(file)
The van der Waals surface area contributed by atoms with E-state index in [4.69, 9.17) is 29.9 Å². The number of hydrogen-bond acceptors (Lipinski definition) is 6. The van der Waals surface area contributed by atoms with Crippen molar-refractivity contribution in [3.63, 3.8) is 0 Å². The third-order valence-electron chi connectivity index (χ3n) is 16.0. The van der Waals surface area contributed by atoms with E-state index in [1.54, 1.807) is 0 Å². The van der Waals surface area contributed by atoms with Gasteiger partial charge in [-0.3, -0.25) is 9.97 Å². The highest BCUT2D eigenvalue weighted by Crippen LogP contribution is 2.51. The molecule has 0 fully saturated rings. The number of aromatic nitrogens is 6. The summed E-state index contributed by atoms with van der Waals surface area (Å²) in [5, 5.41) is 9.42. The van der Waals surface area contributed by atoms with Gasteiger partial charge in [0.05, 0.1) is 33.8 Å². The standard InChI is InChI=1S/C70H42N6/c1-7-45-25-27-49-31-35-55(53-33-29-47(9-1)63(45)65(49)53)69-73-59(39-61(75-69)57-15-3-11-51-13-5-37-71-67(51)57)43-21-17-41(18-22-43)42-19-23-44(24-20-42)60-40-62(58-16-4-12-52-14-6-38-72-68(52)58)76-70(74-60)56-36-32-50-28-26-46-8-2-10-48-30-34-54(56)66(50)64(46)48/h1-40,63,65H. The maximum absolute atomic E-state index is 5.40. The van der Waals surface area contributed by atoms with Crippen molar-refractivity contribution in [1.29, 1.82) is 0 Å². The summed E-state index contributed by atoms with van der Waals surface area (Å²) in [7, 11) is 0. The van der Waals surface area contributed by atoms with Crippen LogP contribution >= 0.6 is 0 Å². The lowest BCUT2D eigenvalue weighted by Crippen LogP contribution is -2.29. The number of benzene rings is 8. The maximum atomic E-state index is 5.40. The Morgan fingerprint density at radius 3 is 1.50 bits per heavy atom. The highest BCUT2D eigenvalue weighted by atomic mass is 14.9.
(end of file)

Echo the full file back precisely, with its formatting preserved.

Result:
The van der Waals surface area contributed by atoms with E-state index in [4.69, 9.17) is 29.9 Å². The number of hydrogen-bond acceptors (Lipinski definition) is 6. The van der Waals surface area contributed by atoms with Crippen molar-refractivity contribution in [3.63, 3.8) is 0 Å². The third-order valence-electron chi connectivity index (χ3n) is 16.0. The van der Waals surface area contributed by atoms with E-state index in [1.54, 1.807) is 0 Å². The van der Waals surface area contributed by atoms with Gasteiger partial charge in [-0.3, -0.25) is 9.97 Å². The highest BCUT2D eigenvalue weighted by Crippen LogP contribution is 2.51. The molecule has 0 fully saturated rings. The number of aromatic nitrogens is 6. The summed E-state index contributed by atoms with van der Waals surface area (Å²) in [5, 5.41) is 9.42. The van der Waals surface area contributed by atoms with Gasteiger partial charge in [0.05, 0.1) is 33.8 Å². The standard InChI is InChI=1S/C70H42N6/c1-7-45-25-27-49-31-35-55(53-33-29-47(9-1)63(45)65(49)53)69-73-59(39-61(75-69)57-15-3-11-51-13-5-37-71-67(51)57)43-21-17-41(18-22-43)42-19-23-44(24-20-42)60-40-62(58-16-4-12-52-14-6-38-72-68(52)58)76-70(74-60)56-36-32-50-28-26-46-8-2-10-48-30-34-54(56)66(50)64(46)48/h1-40,63,65H. The maximum absolute atomic E-state index is 5.40. The van der Waals surface area contributed by atoms with Crippen molar-refractivity contribution in [1.29, 1.82) is 0 Å². The summed E-state index contributed by atoms with van der Waals surface area (Å²) in [7, 11) is 0. The van der Waals surface area contributed by atoms with Crippen LogP contribution >= 0.6 is 0 Å². The lowest BCUT2D eigenvalue weighted by Crippen LogP contribution is -2.29. The number of benzene rings is 8. The maximum atomic E-state index is 5.40. The Morgan fingerprint density at radius 3 is 1.50 bits per heavy atom. The highest BCUT2D eigenvalue weighted by atomic mass is 14.9.